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Leading heart surgeon calls for ban on butter

Monday, March 29, 2010 by: E. Huff, staff writer
Tags: butter, heart disease, health news

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(NaturalNews) A British heart surgeon has issued a call for a ban on butter, citing excessive consumption of saturated fats which he believes has rapidly increased the number of heart disease cases in the Great Britain. Dr. Shyam Kolvekar expressed concern that people as young as 30 years old are now getting heart bypass surgery, an issue that he believes could be remedied by switching from butter to margarine or other "healthy" spreads.

Roughly 90 percent of British children eat too much saturated fat according to a U.K. diet survey. Eighty-eight percent of adult men and 83 percent of adult women also consume too much, averaging 20 percent over the recommended maximum. Some researchers believe that saturated fat contributes to high cholesterol and artery blockage.

Dr. Kolvekar's plea against using butter comes at the same time that other British health organizations are calling for a ban on trans-fats. Margarine, one of Dr. Kolvekar's recommended alternatives to butter, is most often comprised of trans-fatty hydrogenated oils which are linked to the very same diseases that he believes are being caused by butter.

Nevertheless, Dr. Kolvekar believes that banning butter would reduce average daily fat intake by at least eight grams. Since buttered toast is a British breakfast staple, he is promoting the use of alternative spreads to replace butter. He also suggests avoiding foods like cheese and red meat which stay solid at room temperature.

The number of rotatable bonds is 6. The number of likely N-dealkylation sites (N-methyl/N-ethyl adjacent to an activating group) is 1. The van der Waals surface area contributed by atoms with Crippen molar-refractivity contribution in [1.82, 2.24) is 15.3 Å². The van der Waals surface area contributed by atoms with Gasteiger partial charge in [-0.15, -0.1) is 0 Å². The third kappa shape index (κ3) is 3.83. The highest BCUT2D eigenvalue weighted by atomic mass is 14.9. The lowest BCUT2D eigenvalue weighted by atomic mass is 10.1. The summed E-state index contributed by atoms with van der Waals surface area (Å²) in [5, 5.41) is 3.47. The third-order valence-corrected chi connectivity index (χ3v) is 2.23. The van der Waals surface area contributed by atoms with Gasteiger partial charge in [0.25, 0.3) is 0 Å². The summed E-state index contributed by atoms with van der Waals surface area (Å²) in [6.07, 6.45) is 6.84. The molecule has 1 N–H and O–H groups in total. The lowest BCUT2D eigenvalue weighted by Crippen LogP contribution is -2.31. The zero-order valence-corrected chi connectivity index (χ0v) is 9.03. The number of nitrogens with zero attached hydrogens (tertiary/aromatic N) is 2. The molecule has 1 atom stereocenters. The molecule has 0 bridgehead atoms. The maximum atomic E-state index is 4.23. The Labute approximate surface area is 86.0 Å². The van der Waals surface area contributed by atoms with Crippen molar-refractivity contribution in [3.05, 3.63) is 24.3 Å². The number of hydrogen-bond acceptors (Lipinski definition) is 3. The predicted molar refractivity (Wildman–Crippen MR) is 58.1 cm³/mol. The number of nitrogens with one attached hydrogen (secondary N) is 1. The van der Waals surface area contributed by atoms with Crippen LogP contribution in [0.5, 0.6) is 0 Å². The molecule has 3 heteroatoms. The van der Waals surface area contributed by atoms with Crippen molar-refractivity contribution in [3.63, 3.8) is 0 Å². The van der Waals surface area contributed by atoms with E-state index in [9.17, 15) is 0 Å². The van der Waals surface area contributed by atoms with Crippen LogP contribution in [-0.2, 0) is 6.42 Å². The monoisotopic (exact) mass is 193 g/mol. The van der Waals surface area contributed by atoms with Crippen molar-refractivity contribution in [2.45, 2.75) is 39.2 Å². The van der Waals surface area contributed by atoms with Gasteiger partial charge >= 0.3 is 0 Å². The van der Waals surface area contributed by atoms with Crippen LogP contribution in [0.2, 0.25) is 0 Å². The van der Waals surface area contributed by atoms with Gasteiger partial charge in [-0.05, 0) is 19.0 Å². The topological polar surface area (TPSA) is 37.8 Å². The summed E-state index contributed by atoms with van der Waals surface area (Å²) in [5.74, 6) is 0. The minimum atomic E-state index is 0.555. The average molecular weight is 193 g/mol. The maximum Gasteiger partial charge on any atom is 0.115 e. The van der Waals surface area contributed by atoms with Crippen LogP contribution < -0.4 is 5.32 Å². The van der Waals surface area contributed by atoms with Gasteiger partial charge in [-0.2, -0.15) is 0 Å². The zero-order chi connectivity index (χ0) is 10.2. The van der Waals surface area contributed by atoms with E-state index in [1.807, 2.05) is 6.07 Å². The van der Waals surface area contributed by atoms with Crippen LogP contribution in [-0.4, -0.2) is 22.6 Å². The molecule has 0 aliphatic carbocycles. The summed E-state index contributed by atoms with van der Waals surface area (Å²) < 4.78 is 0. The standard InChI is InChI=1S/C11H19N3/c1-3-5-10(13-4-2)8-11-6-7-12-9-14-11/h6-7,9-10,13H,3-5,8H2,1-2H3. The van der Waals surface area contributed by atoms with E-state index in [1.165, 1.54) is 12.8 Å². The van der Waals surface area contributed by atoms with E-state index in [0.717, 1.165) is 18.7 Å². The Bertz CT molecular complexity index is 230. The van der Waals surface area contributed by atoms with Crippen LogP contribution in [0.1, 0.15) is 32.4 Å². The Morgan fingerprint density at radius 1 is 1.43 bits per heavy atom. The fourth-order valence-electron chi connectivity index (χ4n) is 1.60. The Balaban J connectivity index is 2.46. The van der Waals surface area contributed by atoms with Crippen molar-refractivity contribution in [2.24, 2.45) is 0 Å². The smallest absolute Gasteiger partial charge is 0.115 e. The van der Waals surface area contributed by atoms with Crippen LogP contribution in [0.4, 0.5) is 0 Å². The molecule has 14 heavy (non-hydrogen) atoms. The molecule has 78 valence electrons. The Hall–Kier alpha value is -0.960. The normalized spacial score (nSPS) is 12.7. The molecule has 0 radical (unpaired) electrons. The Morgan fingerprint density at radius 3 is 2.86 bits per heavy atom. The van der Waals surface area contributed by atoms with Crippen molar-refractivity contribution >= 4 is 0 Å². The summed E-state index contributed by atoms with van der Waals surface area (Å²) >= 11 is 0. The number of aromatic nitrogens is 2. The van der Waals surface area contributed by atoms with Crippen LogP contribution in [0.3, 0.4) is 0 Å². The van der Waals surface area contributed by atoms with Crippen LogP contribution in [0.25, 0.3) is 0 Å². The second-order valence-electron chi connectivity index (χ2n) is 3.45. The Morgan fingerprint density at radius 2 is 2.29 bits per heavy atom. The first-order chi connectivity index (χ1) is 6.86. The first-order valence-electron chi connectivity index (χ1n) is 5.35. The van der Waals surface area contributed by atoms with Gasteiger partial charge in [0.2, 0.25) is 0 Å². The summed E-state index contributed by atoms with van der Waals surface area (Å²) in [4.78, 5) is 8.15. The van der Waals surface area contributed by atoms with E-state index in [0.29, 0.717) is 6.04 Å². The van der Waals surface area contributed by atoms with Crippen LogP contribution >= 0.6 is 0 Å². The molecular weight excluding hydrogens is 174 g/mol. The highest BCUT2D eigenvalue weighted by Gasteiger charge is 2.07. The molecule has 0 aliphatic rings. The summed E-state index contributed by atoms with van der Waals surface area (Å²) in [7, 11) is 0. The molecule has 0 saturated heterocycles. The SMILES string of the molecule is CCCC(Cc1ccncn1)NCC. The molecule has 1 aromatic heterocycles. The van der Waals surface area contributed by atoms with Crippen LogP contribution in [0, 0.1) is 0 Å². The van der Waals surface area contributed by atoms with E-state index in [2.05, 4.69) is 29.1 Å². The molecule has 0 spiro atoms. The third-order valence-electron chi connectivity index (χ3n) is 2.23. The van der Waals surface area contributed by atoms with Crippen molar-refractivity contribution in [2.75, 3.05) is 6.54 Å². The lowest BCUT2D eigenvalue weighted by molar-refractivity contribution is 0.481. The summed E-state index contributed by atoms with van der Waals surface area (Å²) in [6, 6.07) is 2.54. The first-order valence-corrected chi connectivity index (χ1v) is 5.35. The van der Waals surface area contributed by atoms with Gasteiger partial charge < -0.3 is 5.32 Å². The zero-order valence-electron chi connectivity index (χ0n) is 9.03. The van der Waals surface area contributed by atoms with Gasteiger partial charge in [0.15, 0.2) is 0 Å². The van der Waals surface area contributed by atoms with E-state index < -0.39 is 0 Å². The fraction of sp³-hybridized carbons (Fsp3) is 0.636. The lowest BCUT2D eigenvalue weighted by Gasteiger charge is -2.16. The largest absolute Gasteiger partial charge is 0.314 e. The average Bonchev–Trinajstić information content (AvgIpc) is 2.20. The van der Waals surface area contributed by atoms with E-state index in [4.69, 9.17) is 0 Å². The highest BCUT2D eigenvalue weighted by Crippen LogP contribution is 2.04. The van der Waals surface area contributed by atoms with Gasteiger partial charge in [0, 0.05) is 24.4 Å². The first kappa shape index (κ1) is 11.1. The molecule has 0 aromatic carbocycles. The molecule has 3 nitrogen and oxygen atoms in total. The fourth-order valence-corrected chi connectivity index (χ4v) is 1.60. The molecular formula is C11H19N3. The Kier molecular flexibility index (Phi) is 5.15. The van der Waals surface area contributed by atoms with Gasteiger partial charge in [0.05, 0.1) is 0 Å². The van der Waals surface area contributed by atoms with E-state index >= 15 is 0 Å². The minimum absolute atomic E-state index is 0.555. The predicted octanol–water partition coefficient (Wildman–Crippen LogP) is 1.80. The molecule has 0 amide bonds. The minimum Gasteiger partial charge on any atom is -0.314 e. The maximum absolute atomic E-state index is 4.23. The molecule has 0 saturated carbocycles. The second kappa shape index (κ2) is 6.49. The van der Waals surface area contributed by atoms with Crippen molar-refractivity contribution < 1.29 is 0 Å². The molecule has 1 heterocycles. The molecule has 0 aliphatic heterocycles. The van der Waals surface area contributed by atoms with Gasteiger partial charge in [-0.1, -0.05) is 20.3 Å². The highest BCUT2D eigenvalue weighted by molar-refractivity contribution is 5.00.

According to Dr. Kolvekar and others, simple dietary changes can go a long way in preventing some of the serious diseases that he believes are caused by saturated fat. The Guideline Daily Amount (GDA) of saturated fat in the U.K. is 30 grams for men and 20 grams for women and exceeding these levels is relatively easy. Simple changes like drinking reduced fat milk and skipping the butter can help people to stay below these levels.

Not all studies point to saturated fat as the culprit in heart disease, however. Trans-fats are known to wreak havoc on the body, leading to high cholesterol, heart disease, diabetes and other serious problems. This is why several countries including Canada and Switzerland have banned trans-fats from food.

Not all saturated fats are harmful, either: some studies indicate that certain saturated fats are necessary in order to maintain health. High rates of heart disease were not common until refined, hydrogenated oils came on the scene, indicating that these artificial food additives are to blame.

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